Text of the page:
Agriculture Minister MRK Panneerselvam gives renewed push for organic farming in Tamil Nadu 

Panneerselvam said inputs for organic farming are essential and arrangements would be made at Agricultural Extension Centres.
Representational image ( File photo| MK Ashok Kumar, EPS)
Representational image ( File photo| MK Ashok Kumar, EPS)

CHENNAI: Emphasising the importance of turning to organic farming, Agriculture Minister MRK Panneerselvam on Saturday announced that the noble project of Organic Farming Development Scheme would be implemented in Tamil Nadu from this year.

He said farmers who adopt organic farming techniques would be encouraged with inputs subsidy.

Already, the government had announced that a separate wing for organic farming would be created in the Agriculture Department. Presenting the first exclusive budget for agriculture, the minister pointed out that indiscriminate use of chemical fertilizers and pesticides has greatly reduced the prevalence of beneficial microorganisms and earthworms and affected the soil fertility and environment. As a result, people were affected by various health issues.

Panneerselvam said inputs for organic farming are essential and arrangements would be made at Agricultural Extension Centres. Quality control regulations would be enforced effectively to ensure the quality of organic inputs sold by the private shops. Also, measures would be taken to monitor the sale of products cultivated by using synthetic fertilizers at higher prices under the guise of organic farming.

The list of farmers practising organic farming would be compiled at block level and the farms would be certified as organic. To implement this, adequate awareness will be created among the farmers and training on organic certification will be provided. This project will be implemented at a cost of Rs 33.03 crore with Union and State government funds.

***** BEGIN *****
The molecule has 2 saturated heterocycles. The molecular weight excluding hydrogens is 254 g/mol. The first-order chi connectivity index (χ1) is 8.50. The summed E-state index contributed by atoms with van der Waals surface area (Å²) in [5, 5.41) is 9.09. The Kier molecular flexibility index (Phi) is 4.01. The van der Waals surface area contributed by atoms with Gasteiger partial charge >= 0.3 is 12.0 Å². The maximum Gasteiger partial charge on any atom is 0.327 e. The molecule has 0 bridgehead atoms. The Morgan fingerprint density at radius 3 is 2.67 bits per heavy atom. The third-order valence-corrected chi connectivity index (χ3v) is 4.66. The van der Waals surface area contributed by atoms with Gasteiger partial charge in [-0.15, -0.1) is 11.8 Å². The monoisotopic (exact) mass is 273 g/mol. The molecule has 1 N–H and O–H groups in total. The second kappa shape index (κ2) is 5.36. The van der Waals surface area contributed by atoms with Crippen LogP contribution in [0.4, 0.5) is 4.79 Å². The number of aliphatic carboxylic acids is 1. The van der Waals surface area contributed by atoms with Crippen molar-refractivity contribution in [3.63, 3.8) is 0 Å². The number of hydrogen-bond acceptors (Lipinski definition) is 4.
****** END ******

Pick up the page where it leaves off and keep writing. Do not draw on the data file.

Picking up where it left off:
Meanwhile, Agriculture Secretary C Samamoorthy, while explaining the salient features of the agriculture budget, said steps would be taken to reduce the cost involved in organic certification. He said for getting the certification, a farmer has to adopt organic farming methods for three consecutive years and in the next budget, the government would try to provide some subsidy to obtain organic certification.

Asked about the total allocation made for organic farming, the secretary said, "Around Rs.16 crore has been allocated. But more than the allocation, the measures being taken for popularising organic farming are important. Organic manure would be provided to the farmers through government depots."

The secretary also pointed out that organic farming could not be taken up on a piecemeal basis. If it is done in a piece of land alone, then the pesticide residue used in the nearby land would still affect organic agricultural produce. So, the government would be encouraging organic farming in clusters.

To undertake research on organic farming, a research centre in the name of Natural farming Scientist Nammazhvar would be created by expanding the existing Department of Sustainable Organic Agriculture at Tamil Nadu Agricultural University, Coimbatore and Rs 3 crore would be allocated initially. The minister also announced that the government would recognise best performing farmers who register maximum production by adopting traditional practices and also the best performing exporters. Similarly, farmers who invent new agri techniques and machineries would also be encouraged with prizes. 

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